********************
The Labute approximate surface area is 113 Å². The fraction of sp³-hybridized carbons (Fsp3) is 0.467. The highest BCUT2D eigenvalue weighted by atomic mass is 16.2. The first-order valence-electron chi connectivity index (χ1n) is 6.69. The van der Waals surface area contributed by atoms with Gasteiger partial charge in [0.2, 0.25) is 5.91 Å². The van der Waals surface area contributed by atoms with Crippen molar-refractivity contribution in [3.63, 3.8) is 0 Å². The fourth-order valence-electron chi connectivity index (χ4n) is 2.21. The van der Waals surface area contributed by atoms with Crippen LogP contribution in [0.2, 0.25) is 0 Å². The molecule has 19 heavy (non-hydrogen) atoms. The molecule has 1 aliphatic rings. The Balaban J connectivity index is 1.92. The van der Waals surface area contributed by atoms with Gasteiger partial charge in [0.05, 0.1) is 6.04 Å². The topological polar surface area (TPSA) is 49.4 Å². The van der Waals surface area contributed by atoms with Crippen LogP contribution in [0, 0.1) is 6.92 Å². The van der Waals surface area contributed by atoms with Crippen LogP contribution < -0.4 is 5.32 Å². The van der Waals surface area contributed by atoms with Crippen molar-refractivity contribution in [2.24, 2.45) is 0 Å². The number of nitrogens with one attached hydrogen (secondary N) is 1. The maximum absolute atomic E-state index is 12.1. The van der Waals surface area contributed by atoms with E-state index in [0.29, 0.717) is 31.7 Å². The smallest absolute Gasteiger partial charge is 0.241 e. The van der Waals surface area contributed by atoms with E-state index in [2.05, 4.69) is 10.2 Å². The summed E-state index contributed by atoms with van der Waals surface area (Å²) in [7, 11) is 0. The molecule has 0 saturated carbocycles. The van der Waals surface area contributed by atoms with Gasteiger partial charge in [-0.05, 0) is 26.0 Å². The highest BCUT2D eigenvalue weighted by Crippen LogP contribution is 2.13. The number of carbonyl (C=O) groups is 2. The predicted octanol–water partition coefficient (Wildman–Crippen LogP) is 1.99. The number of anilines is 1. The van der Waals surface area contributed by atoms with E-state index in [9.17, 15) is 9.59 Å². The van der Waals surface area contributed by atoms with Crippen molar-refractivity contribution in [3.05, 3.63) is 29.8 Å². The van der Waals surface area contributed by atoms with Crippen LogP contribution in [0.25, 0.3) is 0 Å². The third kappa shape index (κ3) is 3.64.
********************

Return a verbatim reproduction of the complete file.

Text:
The Labute approximate surface area is 113 Å². The fraction of sp³-hybridized carbons (Fsp3) is 0.467. The highest BCUT2D eigenvalue weighted by atomic mass is 16.2. The first-order valence-electron chi connectivity index (χ1n) is 6.69. The van der Waals surface area contributed by atoms with Gasteiger partial charge in [0.2, 0.25) is 5.91 Å². The van der Waals surface area contributed by atoms with Crippen molar-refractivity contribution in [3.63, 3.8) is 0 Å². The fourth-order valence-electron chi connectivity index (χ4n) is 2.21. The van der Waals surface area contributed by atoms with Crippen LogP contribution in [0.2, 0.25) is 0 Å². The molecule has 19 heavy (non-hydrogen) atoms. The molecule has 1 aliphatic rings. The Balaban J connectivity index is 1.92. The van der Waals surface area contributed by atoms with Gasteiger partial charge in [0.05, 0.1) is 6.04 Å². The topological polar surface area (TPSA) is 49.4 Å². The van der Waals surface area contributed by atoms with Crippen LogP contribution in [0, 0.1) is 6.92 Å². The van der Waals surface area contributed by atoms with Crippen LogP contribution < -0.4 is 5.32 Å². The van der Waals surface area contributed by atoms with Crippen molar-refractivity contribution in [2.24, 2.45) is 0 Å². The number of nitrogens with one attached hydrogen (secondary N) is 1. The maximum absolute atomic E-state index is 12.1. The van der Waals surface area contributed by atoms with E-state index in [0.29, 0.717) is 31.7 Å². The smallest absolute Gasteiger partial charge is 0.241 e. The van der Waals surface area contributed by atoms with E-state index in [2.05, 4.69) is 10.2 Å². The summed E-state index contributed by atoms with van der Waals surface area (Å²) in [7, 11) is 0. The molecule has 0 saturated carbocycles. The van der Waals surface area contributed by atoms with Gasteiger partial charge in [-0.05, 0) is 26.0 Å². The highest BCUT2D eigenvalue weighted by Crippen LogP contribution is 2.13. The number of carbonyl (C=O) groups is 2. The predicted octanol–water partition coefficient (Wildman–Crippen LogP) is 1.99. The number of anilines is 1. The van der Waals surface area contributed by atoms with E-state index in [9.17, 15) is 9.59 Å². The van der Waals surface area contributed by atoms with Crippen molar-refractivity contribution in [3.05, 3.63) is 29.8 Å². The van der Waals surface area contributed by atoms with Crippen LogP contribution in [0.25, 0.3) is 0 Å². The third kappa shape index (κ3) is 3.64.